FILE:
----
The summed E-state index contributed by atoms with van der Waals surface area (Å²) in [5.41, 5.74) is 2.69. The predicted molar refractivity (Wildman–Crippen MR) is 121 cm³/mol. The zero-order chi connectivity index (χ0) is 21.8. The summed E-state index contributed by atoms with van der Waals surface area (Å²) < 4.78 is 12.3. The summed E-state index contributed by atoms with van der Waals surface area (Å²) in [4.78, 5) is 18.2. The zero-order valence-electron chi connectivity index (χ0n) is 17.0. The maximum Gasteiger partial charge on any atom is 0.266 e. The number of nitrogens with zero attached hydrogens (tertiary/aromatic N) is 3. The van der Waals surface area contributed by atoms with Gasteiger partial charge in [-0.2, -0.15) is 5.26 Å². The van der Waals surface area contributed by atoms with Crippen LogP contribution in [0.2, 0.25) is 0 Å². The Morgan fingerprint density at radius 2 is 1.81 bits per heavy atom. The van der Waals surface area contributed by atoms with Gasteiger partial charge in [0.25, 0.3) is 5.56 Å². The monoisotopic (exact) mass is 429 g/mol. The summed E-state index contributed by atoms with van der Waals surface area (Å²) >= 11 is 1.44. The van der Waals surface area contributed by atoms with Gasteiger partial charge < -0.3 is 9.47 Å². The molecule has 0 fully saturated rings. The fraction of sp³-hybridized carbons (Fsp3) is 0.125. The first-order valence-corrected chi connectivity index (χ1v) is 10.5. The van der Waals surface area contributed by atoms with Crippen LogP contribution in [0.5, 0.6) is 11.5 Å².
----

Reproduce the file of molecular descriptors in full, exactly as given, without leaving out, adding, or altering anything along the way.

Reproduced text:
The summed E-state index contributed by atoms with van der Waals surface area (Å²) in [5.41, 5.74) is 2.69. The predicted molar refractivity (Wildman–Crippen MR) is 121 cm³/mol. The zero-order chi connectivity index (χ0) is 21.8. The summed E-state index contributed by atoms with van der Waals surface area (Å²) < 4.78 is 12.3. The summed E-state index contributed by atoms with van der Waals surface area (Å²) in [4.78, 5) is 18.2. The zero-order valence-electron chi connectivity index (χ0n) is 17.0. The maximum Gasteiger partial charge on any atom is 0.266 e. The number of nitrogens with zero attached hydrogens (tertiary/aromatic N) is 3. The van der Waals surface area contributed by atoms with Gasteiger partial charge in [-0.2, -0.15) is 5.26 Å². The van der Waals surface area contributed by atoms with Crippen LogP contribution in [0.2, 0.25) is 0 Å². The Morgan fingerprint density at radius 2 is 1.81 bits per heavy atom. The van der Waals surface area contributed by atoms with Gasteiger partial charge in [0.25, 0.3) is 5.56 Å². The monoisotopic (exact) mass is 429 g/mol. The summed E-state index contributed by atoms with van der Waals surface area (Å²) >= 11 is 1.44. The van der Waals surface area contributed by atoms with Gasteiger partial charge < -0.3 is 9.47 Å². The molecule has 0 fully saturated rings. The fraction of sp³-hybridized carbons (Fsp3) is 0.125. The first-order valence-corrected chi connectivity index (χ1v) is 10.5. The van der Waals surface area contributed by atoms with Crippen LogP contribution in [0.5, 0.6) is 11.5 Å².